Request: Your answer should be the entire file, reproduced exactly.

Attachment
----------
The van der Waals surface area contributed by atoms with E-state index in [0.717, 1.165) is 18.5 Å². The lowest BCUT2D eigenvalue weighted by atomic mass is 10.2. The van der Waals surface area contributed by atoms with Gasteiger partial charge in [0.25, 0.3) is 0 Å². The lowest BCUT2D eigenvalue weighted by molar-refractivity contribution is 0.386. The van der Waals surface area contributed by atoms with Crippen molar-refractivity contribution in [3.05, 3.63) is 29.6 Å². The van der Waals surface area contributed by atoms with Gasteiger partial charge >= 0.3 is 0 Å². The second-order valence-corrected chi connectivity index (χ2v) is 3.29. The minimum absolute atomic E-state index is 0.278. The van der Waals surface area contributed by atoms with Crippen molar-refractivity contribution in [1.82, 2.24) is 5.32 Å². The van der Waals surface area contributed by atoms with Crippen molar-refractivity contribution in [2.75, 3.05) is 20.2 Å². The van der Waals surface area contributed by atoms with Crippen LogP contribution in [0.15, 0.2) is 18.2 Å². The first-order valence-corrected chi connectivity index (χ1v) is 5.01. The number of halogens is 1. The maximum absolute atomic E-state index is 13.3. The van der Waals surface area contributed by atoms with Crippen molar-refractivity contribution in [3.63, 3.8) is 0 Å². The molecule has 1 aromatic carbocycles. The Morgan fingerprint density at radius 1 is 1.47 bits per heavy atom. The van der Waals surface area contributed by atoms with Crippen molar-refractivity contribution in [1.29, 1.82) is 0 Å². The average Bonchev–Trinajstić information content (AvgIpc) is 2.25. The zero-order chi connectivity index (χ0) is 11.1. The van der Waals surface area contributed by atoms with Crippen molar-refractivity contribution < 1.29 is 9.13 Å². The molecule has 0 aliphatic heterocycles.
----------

The van der Waals surface area contributed by atoms with E-state index in [0.717, 1.165) is 18.5 Å². The lowest BCUT2D eigenvalue weighted by atomic mass is 10.2. The van der Waals surface area contributed by atoms with Gasteiger partial charge in [0.25, 0.3) is 0 Å². The lowest BCUT2D eigenvalue weighted by molar-refractivity contribution is 0.386. The van der Waals surface area contributed by atoms with Crippen molar-refractivity contribution in [3.05, 3.63) is 29.6 Å². The van der Waals surface area contributed by atoms with Gasteiger partial charge >= 0.3 is 0 Å². The second-order valence-corrected chi connectivity index (χ2v) is 3.29. The minimum absolute atomic E-state index is 0.278. The van der Waals surface area contributed by atoms with Crippen molar-refractivity contribution in [1.82, 2.24) is 5.32 Å². The van der Waals surface area contributed by atoms with Crippen molar-refractivity contribution in [2.75, 3.05) is 20.2 Å². The van der Waals surface area contributed by atoms with Crippen LogP contribution in [0.15, 0.2) is 18.2 Å². The first-order valence-corrected chi connectivity index (χ1v) is 5.01. The number of halogens is 1. The maximum absolute atomic E-state index is 13.3. The van der Waals surface area contributed by atoms with Crippen molar-refractivity contribution in [3.63, 3.8) is 0 Å². The molecule has 1 aromatic carbocycles. The Morgan fingerprint density at radius 1 is 1.47 bits per heavy atom. The van der Waals surface area contributed by atoms with Crippen molar-refractivity contribution in [1.29, 1.82) is 0 Å². The average Bonchev–Trinajstić information content (AvgIpc) is 2.25. The zero-order chi connectivity index (χ0) is 11.1. The van der Waals surface area contributed by atoms with Crippen molar-refractivity contribution < 1.29 is 9.13 Å². The molecule has 0 aliphatic heterocycles.